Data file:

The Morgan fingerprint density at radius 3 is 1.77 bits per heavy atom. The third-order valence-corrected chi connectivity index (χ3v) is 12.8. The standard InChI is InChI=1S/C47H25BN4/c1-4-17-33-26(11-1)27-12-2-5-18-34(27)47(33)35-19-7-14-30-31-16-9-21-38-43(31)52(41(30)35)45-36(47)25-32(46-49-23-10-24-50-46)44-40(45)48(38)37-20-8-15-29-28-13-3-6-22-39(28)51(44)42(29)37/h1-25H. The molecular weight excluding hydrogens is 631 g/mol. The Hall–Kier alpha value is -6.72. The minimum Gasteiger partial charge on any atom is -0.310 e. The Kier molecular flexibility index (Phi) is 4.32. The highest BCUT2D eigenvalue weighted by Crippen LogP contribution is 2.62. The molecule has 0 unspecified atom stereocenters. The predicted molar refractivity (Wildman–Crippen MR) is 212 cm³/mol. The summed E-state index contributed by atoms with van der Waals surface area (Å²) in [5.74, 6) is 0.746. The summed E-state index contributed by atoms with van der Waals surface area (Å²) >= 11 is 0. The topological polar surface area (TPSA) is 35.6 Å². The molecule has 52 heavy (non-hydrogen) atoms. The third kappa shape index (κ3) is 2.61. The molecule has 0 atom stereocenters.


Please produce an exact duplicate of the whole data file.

The Morgan fingerprint density at radius 3 is 1.77 bits per heavy atom. The third-order valence-corrected chi connectivity index (χ3v) is 12.8. The standard InChI is InChI=1S/C47H25BN4/c1-4-17-33-26(11-1)27-12-2-5-18-34(27)47(33)35-19-7-14-30-31-16-9-21-38-43(31)52(41(30)35)45-36(47)25-32(46-49-23-10-24-50-46)44-40(45)48(38)37-20-8-15-29-28-13-3-6-22-39(28)51(44)42(29)37/h1-25H. The molecular weight excluding hydrogens is 631 g/mol. The Hall–Kier alpha value is -6.72. The minimum Gasteiger partial charge on any atom is -0.310 e. The Kier molecular flexibility index (Phi) is 4.32. The highest BCUT2D eigenvalue weighted by Crippen LogP contribution is 2.62. The molecule has 0 unspecified atom stereocenters. The predicted molar refractivity (Wildman–Crippen MR) is 212 cm³/mol. The summed E-state index contributed by atoms with van der Waals surface area (Å²) in [5.74, 6) is 0.746. The summed E-state index contributed by atoms with van der Waals surface area (Å²) >= 11 is 0. The topological polar surface area (TPSA) is 35.6 Å². The molecule has 52 heavy (non-hydrogen) atoms. The third kappa shape index (κ3) is 2.61. The molecule has 0 atom stereocenters.